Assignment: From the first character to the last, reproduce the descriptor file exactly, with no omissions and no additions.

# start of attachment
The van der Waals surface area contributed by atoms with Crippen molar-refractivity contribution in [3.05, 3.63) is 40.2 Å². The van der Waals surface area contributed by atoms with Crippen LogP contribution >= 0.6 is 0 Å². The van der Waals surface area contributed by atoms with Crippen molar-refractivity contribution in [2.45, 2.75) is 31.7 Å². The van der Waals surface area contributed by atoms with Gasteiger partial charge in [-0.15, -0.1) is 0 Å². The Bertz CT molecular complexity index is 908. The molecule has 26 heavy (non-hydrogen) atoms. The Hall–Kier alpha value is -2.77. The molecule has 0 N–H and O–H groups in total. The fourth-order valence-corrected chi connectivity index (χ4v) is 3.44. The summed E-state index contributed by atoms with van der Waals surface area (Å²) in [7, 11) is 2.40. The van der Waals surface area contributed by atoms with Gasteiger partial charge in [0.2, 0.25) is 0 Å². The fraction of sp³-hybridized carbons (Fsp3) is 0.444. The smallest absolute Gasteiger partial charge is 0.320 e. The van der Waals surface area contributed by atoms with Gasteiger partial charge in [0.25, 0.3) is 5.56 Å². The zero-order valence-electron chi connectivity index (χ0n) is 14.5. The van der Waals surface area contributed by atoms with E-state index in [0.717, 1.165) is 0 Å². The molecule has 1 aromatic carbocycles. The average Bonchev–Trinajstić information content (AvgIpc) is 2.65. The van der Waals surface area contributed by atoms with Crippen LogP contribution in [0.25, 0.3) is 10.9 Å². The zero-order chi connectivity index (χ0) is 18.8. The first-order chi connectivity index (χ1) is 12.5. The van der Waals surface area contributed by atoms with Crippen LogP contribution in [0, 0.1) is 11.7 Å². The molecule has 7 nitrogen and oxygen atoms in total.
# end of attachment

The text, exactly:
The van der Waals surface area contributed by atoms with Crippen molar-refractivity contribution in [3.05, 3.63) is 40.2 Å². The van der Waals surface area contributed by atoms with Crippen LogP contribution >= 0.6 is 0 Å². The van der Waals surface area contributed by atoms with Crippen molar-refractivity contribution in [2.45, 2.75) is 31.7 Å². The van der Waals surface area contributed by atoms with Gasteiger partial charge in [-0.15, -0.1) is 0 Å². The Bertz CT molecular complexity index is 908. The molecule has 26 heavy (non-hydrogen) atoms. The Hall–Kier alpha value is -2.77. The molecule has 0 N–H and O–H groups in total. The fourth-order valence-corrected chi connectivity index (χ4v) is 3.44. The summed E-state index contributed by atoms with van der Waals surface area (Å²) in [7, 11) is 2.40. The van der Waals surface area contributed by atoms with Gasteiger partial charge in [0.2, 0.25) is 0 Å². The fraction of sp³-hybridized carbons (Fsp3) is 0.444. The smallest absolute Gasteiger partial charge is 0.320 e. The van der Waals surface area contributed by atoms with Gasteiger partial charge in [0.25, 0.3) is 5.56 Å². The zero-order valence-electron chi connectivity index (χ0n) is 14.5. The van der Waals surface area contributed by atoms with E-state index in [0.717, 1.165) is 0 Å². The molecule has 1 aromatic carbocycles. The average Bonchev–Trinajstić information content (AvgIpc) is 2.65. The van der Waals surface area contributed by atoms with Crippen LogP contribution in [0.25, 0.3) is 10.9 Å². The zero-order chi connectivity index (χ0) is 18.8. The first-order chi connectivity index (χ1) is 12.5. The van der Waals surface area contributed by atoms with Crippen LogP contribution in [0, 0.1) is 11.7 Å². The molecule has 7 nitrogen and oxygen atoms in total.